Among them, the Mosaic Company, one of the world’s largest producers and marketers of concentrated phosphate and potash crop nutrients, today (Wednesday) shared its policies on chartering ships using the GHG Emissions Rating, and the resulting positive business impacts.
In the past two and a half years, usage of the GHG Emissions Rating and the A to G scale has increased by more than 450%, from 350 million shipped tonnes when Cargill, Huntsman, and UNIPEC began their usage to 1.95 billion shipped tonnes today.
The GHG Emissions Rating is a tool developed by RightShip, the maritime risk-management specialist, and Carbon War Room, a nonprofit founded by Sir Richard Branson. The tool is available for free at ShippingEfficiency.org and allows charterers and other stakeholders to assess the efficiency of vessels. It utilises an A to G scale, where A represents the most-efficient ships, and G the least efficient. In addition to allowing companies to avoid chartering inefficient vessels, the data held on each individual ship is also used by some companies as a guide for calculating their carbon footprint from maritime shipping. The Mosaic Company uses this data in their assessment of their Scope 3 emissions reporting within CDP.
Warwick Norman, Chief Executive Officer at RightShip, said: “We congratulate The Mosaic Company on their decision to exclude the most inefficient vessels from their supply chain. This is a timely reminder of how organisations such as Mosaic are adopting market-led solutions like the GHG Emissions Rating to reduce CO2 emissions, leaving industry bodies in their wake in the fight against climate change.”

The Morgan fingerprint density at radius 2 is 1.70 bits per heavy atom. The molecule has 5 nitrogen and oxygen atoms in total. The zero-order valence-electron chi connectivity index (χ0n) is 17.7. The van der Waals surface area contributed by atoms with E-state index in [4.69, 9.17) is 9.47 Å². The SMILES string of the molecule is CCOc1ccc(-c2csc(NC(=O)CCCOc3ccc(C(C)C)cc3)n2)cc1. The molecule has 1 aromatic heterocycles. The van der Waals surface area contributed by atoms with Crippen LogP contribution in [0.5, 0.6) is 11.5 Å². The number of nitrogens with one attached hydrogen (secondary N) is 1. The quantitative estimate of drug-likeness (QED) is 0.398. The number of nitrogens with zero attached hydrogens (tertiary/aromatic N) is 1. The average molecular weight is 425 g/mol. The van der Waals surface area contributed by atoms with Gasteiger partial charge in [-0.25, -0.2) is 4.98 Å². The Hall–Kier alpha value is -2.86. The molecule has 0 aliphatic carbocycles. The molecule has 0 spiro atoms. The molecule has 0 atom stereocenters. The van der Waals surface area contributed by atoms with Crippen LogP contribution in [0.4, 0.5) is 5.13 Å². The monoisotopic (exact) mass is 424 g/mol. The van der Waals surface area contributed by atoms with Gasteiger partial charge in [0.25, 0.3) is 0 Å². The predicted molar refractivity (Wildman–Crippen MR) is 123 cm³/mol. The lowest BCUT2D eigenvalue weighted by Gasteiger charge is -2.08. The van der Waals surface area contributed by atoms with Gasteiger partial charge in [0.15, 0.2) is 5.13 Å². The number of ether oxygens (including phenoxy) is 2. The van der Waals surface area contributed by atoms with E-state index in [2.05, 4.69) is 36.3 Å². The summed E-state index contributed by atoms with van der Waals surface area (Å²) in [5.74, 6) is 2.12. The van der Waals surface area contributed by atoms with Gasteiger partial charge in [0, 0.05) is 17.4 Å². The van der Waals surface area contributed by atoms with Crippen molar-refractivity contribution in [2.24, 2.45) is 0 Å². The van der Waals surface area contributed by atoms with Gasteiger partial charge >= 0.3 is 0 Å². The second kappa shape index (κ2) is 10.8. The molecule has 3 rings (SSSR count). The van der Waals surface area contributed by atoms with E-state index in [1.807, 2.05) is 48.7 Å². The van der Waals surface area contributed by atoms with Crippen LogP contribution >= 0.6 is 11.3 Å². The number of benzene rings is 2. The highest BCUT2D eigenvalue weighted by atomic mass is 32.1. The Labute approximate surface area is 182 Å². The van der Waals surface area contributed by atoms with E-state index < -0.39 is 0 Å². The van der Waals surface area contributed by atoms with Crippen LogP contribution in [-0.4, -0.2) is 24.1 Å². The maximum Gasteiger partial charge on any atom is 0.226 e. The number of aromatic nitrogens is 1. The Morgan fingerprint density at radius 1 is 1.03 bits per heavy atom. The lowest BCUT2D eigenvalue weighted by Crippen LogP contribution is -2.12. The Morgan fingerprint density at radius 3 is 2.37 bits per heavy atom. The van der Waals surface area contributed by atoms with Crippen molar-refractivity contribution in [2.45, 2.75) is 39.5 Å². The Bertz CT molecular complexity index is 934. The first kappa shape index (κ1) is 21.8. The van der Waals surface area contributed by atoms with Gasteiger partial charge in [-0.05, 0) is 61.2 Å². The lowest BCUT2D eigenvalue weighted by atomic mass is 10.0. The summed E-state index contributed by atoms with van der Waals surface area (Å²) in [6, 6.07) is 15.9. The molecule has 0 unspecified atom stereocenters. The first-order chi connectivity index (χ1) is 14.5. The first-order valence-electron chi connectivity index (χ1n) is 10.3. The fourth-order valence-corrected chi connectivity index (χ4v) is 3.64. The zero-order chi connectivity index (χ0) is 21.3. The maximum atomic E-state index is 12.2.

For example, the Mosaic Company, which charters around 130 vessels annually, now excludes all G-rated vessels for international shipping and uses the GHG Emissions Rating as a guide for calculating and reporting its maritime carbon footprint. Mosaic and the other 24 RightShip charterers using the GHG Emissions Rating are leading the industry towards greater efficiency, as charterers lower their annual fuel bills and greenhouse gas emissions, while showing a willingness to pay more for efficient vessels.
Neil Beckingham, Director of Sustainability at The Mosaic Company, said: “By using more-efficient ships, we are gaining cost efficiencies and furthering our efforts to reduce Mosaic’s carbon footprint. Given the success of GHG Emissions Rating vetting, we are reviewing options to also exclude F-rated vessels. Emissions from shipping currently represent less than five percent of Mosaic’s carbon footprint.”
Jeff Erikson, Director of Global Projects at Carbon War Room, commented: “The increasing use of energy-efficiency data in chartering decisions is widening the gap between new ‘eco’ ships and the existing fleet. With some charterers stating they would consider paying a premium for eco-efficient ships, inefficient ships will become increasingly unmarketable. We see current, low bunker fuel prices as an opportunity to get ahead of the market and can help owners find the financing to retrofit their vessels.”